Two Dalit girls are raped and hung from a tree, prompting a police procedural and soul searching in the hard-hitting promo of Anubhav Sinha’s Article 15.
The Ayushmann Khurrana starrer, which evokes the prohibition of discrimination on grounds of religion, race, caste, sex or place of birth as per the Constitution of India, earnestly declares ‘Farq bahut kar liye. Ab farq layenge.’
Given how rarely Bollywood mainstream broaches the subject of caste discrimination, it’s no surprise Article 15 has piqued everybody’s curiosity.
As we eagerly wait to see what ‘farq‘ it makes when it hits the screens on June 28, Sukanya Verma looks at the few occasions caste came up in Hindi movies.
Abhishek Chaubey’s Sonchiriya is a gritty, existential take on dacoit life.
But the element of caste politics — Gujjars, Thakurs — dominates its soul as well as spirit.
Like our review states, ‘caste allegiance counts above everything else in the dusty ravines of Chambal‘.
You just can’t miss it.
Besides being an underdog story of a small-town boxer wanting to succeed against all odds, Anurag Kashyap’s Mukkabaaz also looks at the ugliness of casteism in Vineet Kumar Singh and Zoya Hussain’s opposed romance.
Vicky Kaushal plays a young engineering student belonging to the Dom community, in love with a girl from an upper caste. He’s embarrassed by his own identity.
Neeraj Ghaywan’s critically acclaimed Masaan calls out the privileged view in believing education eradicates caste-based prejudices and how it affects urban, contemporary India just the same as its rural counterparts.
Caste-based politics reared its ugly head in Nagraj Manjule’s Marathi blockbuster Sairat to alarming levels.
But its glamourised remake, fixated on launching star kids and siblings on silver screen, barely skims the surface.
Bikas Mishra’s Chauranga points fingers at India’s terribly casteist scheme and double standards when its 14-year-old Dalit protagonist develops feelings for an upper caste girl even as his mother carries on with the latter’s bigoted, influential father.
Though Prakash Jha’s star-studded Aarakshan attracted attention and controversy for its theme of caste-based reservations, its unfocused storytelling shows little understanding of the complexity at hand.
Eklavya: The Royal Guard
Although only a subplot, Sanjay Dutt’s presence as a lower caste cop high on sarcastic resentment is a caustic commentary on prevailing caste discrimination and rotting royalty in contemporary India.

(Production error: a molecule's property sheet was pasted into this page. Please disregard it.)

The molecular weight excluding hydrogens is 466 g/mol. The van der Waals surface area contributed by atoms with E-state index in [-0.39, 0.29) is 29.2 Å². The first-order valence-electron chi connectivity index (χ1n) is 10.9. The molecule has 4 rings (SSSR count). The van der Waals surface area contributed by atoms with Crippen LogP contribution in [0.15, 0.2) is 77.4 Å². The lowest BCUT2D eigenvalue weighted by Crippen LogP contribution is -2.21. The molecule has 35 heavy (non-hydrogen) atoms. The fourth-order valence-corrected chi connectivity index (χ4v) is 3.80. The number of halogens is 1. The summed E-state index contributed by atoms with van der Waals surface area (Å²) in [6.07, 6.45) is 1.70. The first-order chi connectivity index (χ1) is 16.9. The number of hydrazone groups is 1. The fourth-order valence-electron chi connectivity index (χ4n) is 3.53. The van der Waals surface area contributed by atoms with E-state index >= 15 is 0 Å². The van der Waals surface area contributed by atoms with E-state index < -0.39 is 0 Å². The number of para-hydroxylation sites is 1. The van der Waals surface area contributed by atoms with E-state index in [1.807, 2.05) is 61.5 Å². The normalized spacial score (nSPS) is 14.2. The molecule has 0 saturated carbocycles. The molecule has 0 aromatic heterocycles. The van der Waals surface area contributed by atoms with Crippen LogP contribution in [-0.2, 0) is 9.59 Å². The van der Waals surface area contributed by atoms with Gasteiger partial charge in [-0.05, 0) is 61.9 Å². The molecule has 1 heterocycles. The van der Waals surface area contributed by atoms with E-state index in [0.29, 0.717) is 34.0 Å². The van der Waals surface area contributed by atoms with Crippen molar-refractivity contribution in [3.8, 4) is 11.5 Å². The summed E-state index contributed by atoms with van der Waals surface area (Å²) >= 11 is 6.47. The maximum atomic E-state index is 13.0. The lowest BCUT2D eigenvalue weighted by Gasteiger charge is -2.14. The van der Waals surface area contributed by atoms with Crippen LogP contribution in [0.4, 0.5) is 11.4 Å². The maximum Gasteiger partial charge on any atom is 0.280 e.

Hailed for his cunning retellings of Shakespeare’s popular plays, Vishal Bhardwaj swaps race for caste to infuse nuance in a notably suspicious characterisation and raise the stake of Ajay Devgn’s ‘Adha Brahmin‘ insecurities.
Shah Rukh Khan’s serene soul, as a NRI and NASA employee, is stunned to see the problems India faces at the grass root level because of unfair caste politics excluding an individual’s basic right to employment and education.
His encounters provide some of the most poignant, life-changing imagery in Ashutosh Gowariker’s slice-of-rural realism.
Caste, religion, disability, underdogs… Ashutosh Gowariker readily addresses the efforts of disadvantage rising above its stature to turn Lagaan into a glorious triumph of spirit.
And so there’s Aditya Lakhia as Kachra, a Dalit whose inclusion in the village team assembled to beat the British in a game of cricket at first invites displeasure until his exceptional spinner skills make them see the absurdity of such prejudiced mindsets.
Horrendous instances of physical and mental abuse and humiliation of a low caste village woman at the hands of upper caste men give rise to dacoit-turned-politician Phoolan Devi’s legend in Seema Biswas’s unflinching portrayal.
Caste may not be the focus of Kalpana Lajmi’s adaptation of Mahasweta Devi’s short story, but it’s certainly the catalyst to Rudaali’s steady chaos and conflicts.
Here, a low caste community of professional mourners conveys grief for those high up in the social strata, as part of an archaic custom, underlining even suffering is controlled by caste.
Always a frontrunner in showing reality affecting the farthest sections of Indian society, Shyam Benegal presents a powerful portrait of the subjugated lot through the prism of caste system in the haunting, unforgettable cry of its biggest victim.
Chameli Ki Shaadi
Basu Chatterjee’s playful take on inter-caste romance, starring Anil Kapoor and Amrita Singh, turns the boy-meets-girl premise on its head to highlight the disparities and hypocrisies of social classification.
Caste may not be an in-your-face detriment in Ketan Mehta’s Mirch Masala as much as patriarchy and misogyny, but its evils imprint the actions of some characters and the fate they receive.
Satyajit Ray’s adaptation of Munshi Premchand’s story takes a scathing look at the plight of untouchables through Om Puri’s frail, penurious and desperate peasant and Mohan Agashe’s inhuman, entitled village Brahmin resulting in both heartbreak and embarrassment.
Set against the backdrop of feudal oppression in rural India, Shyam Benegal’s Ankur documents distressing scenes of caste dynamics through the illicit liaison between a lower caste married woman and her upper caste employer.
Once again a poor peasant is at the centre of Munshi Premchand’s celebrated Godaan, also the inspiration for Raaj Kumar-Kamini Kaushal’s 1963 melodrama and revolves around the exploitation of lower castes by higher castes.
Bimal Roy’s 1959 classic is an emotional plea to abandon parochial mindsets that look at caste as the basis of identity or affection through the experiences of a low-caste orphan in love with a Brahmin boy, much to the chagrin of the family that adopted her.
One of the first movies to explore the consequences of caste differences, Achhut Kanya — starring Devika Rani and Ashok Kumar — is a star-crossed romance between a Dalit girl and Brahmin boy whose predictable disapproval can only be countered by an act of gallantry and grace.